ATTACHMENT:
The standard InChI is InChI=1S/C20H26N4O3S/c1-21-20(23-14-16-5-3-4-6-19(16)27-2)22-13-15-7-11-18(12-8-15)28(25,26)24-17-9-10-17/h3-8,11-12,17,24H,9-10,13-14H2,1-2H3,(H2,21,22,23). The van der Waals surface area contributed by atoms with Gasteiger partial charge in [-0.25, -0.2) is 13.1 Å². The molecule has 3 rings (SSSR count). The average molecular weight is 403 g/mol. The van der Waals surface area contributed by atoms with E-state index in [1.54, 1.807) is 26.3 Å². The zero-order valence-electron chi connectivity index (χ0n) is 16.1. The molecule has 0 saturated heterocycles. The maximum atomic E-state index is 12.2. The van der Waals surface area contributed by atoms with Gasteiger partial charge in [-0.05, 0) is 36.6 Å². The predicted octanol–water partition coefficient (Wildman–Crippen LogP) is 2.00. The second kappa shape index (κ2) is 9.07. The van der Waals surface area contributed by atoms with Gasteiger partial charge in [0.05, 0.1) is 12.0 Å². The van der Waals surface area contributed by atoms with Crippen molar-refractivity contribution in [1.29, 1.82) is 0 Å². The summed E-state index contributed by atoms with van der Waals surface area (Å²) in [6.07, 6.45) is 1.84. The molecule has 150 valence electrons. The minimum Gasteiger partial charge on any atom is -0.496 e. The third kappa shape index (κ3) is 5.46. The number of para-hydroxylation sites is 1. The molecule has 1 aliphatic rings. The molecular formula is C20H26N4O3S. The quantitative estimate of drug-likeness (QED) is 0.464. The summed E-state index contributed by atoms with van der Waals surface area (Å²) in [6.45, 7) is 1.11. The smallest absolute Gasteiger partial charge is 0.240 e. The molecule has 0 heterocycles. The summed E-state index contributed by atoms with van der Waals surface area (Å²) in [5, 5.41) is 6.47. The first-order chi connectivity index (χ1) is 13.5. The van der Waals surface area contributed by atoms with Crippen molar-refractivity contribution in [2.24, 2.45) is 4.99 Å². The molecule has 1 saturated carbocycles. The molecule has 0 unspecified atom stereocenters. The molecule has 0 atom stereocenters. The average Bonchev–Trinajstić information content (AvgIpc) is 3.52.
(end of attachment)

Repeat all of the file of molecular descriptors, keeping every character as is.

The standard InChI is InChI=1S/C20H26N4O3S/c1-21-20(23-14-16-5-3-4-6-19(16)27-2)22-13-15-7-11-18(12-8-15)28(25,26)24-17-9-10-17/h3-8,11-12,17,24H,9-10,13-14H2,1-2H3,(H2,21,22,23). The van der Waals surface area contributed by atoms with Gasteiger partial charge in [-0.25, -0.2) is 13.1 Å². The molecule has 3 rings (SSSR count). The average molecular weight is 403 g/mol. The van der Waals surface area contributed by atoms with E-state index in [1.54, 1.807) is 26.3 Å². The zero-order valence-electron chi connectivity index (χ0n) is 16.1. The molecule has 0 saturated heterocycles. The maximum atomic E-state index is 12.2. The van der Waals surface area contributed by atoms with Gasteiger partial charge in [-0.05, 0) is 36.6 Å². The predicted octanol–water partition coefficient (Wildman–Crippen LogP) is 2.00. The second kappa shape index (κ2) is 9.07. The van der Waals surface area contributed by atoms with Gasteiger partial charge in [0.05, 0.1) is 12.0 Å². The van der Waals surface area contributed by atoms with Crippen molar-refractivity contribution in [1.29, 1.82) is 0 Å². The summed E-state index contributed by atoms with van der Waals surface area (Å²) in [6.07, 6.45) is 1.84. The molecule has 150 valence electrons. The minimum Gasteiger partial charge on any atom is -0.496 e. The third kappa shape index (κ3) is 5.46. The number of para-hydroxylation sites is 1. The molecule has 1 aliphatic rings. The molecular formula is C20H26N4O3S. The quantitative estimate of drug-likeness (QED) is 0.464. The summed E-state index contributed by atoms with van der Waals surface area (Å²) in [6.45, 7) is 1.11. The smallest absolute Gasteiger partial charge is 0.240 e. The molecule has 0 heterocycles. The summed E-state index contributed by atoms with van der Waals surface area (Å²) in [5, 5.41) is 6.47. The first-order chi connectivity index (χ1) is 13.5. The van der Waals surface area contributed by atoms with Crippen molar-refractivity contribution in [2.24, 2.45) is 4.99 Å². The molecule has 1 saturated carbocycles. The molecule has 0 unspecified atom stereocenters. The molecule has 0 atom stereocenters. The average Bonchev–Trinajstić information content (AvgIpc) is 3.52.